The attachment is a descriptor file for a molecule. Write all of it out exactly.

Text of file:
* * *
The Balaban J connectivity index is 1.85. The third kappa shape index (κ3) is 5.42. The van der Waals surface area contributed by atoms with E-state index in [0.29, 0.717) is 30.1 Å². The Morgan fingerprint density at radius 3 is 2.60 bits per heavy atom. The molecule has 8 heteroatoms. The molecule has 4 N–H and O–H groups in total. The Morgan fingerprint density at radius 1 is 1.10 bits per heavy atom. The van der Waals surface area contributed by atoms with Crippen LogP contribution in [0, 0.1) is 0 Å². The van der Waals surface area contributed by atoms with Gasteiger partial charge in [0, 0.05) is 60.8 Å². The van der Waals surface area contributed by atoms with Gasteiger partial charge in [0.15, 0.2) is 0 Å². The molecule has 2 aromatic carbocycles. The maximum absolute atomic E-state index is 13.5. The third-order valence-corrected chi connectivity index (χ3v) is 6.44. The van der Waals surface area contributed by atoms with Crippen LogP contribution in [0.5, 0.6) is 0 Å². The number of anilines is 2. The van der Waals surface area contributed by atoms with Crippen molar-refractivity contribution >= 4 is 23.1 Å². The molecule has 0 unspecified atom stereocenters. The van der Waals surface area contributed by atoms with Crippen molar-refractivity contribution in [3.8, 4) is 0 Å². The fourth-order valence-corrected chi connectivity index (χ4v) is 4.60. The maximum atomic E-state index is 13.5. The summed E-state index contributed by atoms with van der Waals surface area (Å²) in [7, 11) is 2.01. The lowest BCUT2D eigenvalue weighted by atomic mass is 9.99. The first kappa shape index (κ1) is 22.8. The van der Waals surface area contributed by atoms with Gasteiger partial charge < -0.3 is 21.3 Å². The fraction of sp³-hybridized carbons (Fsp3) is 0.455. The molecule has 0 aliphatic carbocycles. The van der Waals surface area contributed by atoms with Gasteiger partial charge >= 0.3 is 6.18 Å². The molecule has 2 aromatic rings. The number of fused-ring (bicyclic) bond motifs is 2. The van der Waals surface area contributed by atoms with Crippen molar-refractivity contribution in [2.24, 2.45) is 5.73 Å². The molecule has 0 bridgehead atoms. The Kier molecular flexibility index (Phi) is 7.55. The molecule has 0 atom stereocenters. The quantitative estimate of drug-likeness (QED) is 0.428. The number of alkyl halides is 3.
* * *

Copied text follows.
The Balaban J connectivity index is 1.85. The third kappa shape index (κ3) is 5.42. The van der Waals surface area contributed by atoms with E-state index in [0.29, 0.717) is 30.1 Å². The Morgan fingerprint density at radius 3 is 2.60 bits per heavy atom. The molecule has 8 heteroatoms. The molecule has 4 N–H and O–H groups in total. The Morgan fingerprint density at radius 1 is 1.10 bits per heavy atom. The van der Waals surface area contributed by atoms with Crippen LogP contribution in [0, 0.1) is 0 Å². The van der Waals surface area contributed by atoms with Gasteiger partial charge in [0, 0.05) is 60.8 Å². The van der Waals surface area contributed by atoms with Gasteiger partial charge in [0.15, 0.2) is 0 Å². The molecule has 2 aromatic carbocycles. The maximum absolute atomic E-state index is 13.5. The third-order valence-corrected chi connectivity index (χ3v) is 6.44. The van der Waals surface area contributed by atoms with Crippen LogP contribution in [0.5, 0.6) is 0 Å². The number of anilines is 2. The van der Waals surface area contributed by atoms with Crippen molar-refractivity contribution >= 4 is 23.1 Å². The molecule has 0 unspecified atom stereocenters. The van der Waals surface area contributed by atoms with Crippen molar-refractivity contribution in [3.8, 4) is 0 Å². The fourth-order valence-corrected chi connectivity index (χ4v) is 4.60. The maximum atomic E-state index is 13.5. The summed E-state index contributed by atoms with van der Waals surface area (Å²) in [7, 11) is 2.01. The lowest BCUT2D eigenvalue weighted by atomic mass is 9.99. The first kappa shape index (κ1) is 22.8. The van der Waals surface area contributed by atoms with Gasteiger partial charge < -0.3 is 21.3 Å². The fraction of sp³-hybridized carbons (Fsp3) is 0.455. The molecule has 0 aliphatic carbocycles. The van der Waals surface area contributed by atoms with Gasteiger partial charge >= 0.3 is 6.18 Å². The molecule has 2 aromatic rings. The number of fused-ring (bicyclic) bond motifs is 2. The van der Waals surface area contributed by atoms with Crippen molar-refractivity contribution in [2.24, 2.45) is 5.73 Å². The molecule has 0 bridgehead atoms. The Kier molecular flexibility index (Phi) is 7.55. The molecule has 0 atom stereocenters. The quantitative estimate of drug-likeness (QED) is 0.428. The number of alkyl halides is 3.